Actually there are more than those 2 photos that I have in my archive, and that where taken in that same period of having this little obsession, that lasted about 2 years.
In the first photo, I like how the bringing together of the old man and woman makes them related, even if it is not sure they had some interaction indeed. His coming out for her with his stressed look gives her some power over him to my mind. In the second photo, I just like how the head of the closest person is nicely framed inside the distant one and how the look of the latter makes some sense of interaction between them.
So I guess it is that interaction feeling that connects the two photos, besides the obvious trick. This says that I once had this trick in my photographic style, right now this feels like another life I had as a photographer. But who knows, I might shoot something similar again if there is something interesting I identify in such a scene.”
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“Both photos are taken with the same person, in about the same place, on the same day of the week and around the same time of day, but on a different date. I think the gentleman goes to church every Sunday morning, because that’s when I often see him and his path leads to a house of God. I wouldn’t have bothered him for a second photo, until I saw the bag on his back; somehow connecting with the two boxes in the street. So I took the liberty to take this second shot.”
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“Usually, when I think that a photograph can be good, I make it. Many photographs might look similar but they will never be the same and the meaning and emotion will be different, most of the time. It is not a prerogative of just street photography but of all photography.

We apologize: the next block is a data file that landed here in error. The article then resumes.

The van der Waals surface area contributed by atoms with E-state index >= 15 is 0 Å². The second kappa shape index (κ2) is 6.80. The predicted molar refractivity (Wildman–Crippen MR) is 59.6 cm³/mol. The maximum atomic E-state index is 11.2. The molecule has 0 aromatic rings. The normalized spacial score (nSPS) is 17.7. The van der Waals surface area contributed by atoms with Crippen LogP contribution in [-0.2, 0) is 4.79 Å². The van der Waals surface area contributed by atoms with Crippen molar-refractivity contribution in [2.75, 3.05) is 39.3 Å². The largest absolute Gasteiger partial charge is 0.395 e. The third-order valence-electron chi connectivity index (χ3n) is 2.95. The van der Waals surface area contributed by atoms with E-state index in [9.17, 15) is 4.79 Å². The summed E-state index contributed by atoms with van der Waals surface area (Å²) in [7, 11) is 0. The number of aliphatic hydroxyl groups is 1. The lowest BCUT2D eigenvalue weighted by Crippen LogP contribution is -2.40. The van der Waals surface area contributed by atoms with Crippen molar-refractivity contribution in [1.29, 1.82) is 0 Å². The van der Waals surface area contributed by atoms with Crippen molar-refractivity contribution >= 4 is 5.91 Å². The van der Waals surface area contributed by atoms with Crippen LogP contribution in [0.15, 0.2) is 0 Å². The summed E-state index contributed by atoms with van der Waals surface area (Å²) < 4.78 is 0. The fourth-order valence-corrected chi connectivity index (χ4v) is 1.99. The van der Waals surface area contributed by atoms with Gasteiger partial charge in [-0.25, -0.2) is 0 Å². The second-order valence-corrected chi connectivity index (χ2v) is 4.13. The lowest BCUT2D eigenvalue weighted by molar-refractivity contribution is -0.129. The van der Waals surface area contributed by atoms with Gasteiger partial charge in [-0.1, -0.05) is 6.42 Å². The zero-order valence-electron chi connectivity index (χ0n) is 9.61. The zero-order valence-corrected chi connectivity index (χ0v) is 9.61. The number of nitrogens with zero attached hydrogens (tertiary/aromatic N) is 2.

My two photographs in question, for example, give me different sensations. The sense of crushing of the two subjects is different and on the first, in my opinion much more powerful, the optical illusion works much better because of the sky color. It is normal that when the scene of the second image appeared, I immediately thought of the first, but the different position of the subject made me think that I was not replicating, but simply I was inspired by myself. The minimal and clean composition of the two images is undoubtedly another factor of similarity and this, for my style, is the most recognisable point.”
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“I try to see all the photographs I make as practice. They’re not end products, but only part of the process. The process of looking, learning, evolving. So in a way I suppose the second picture wouldn’t have existed without the first, and though they may feel quite similar, one created the possibility of seeing the other. In the end, admittedly and undeniably, self repeating could be viewed either as a sign of staying too much in the comfort zone if the photographs are very similar, or a way of evolving, if they somehow feel like they solidify a vision.”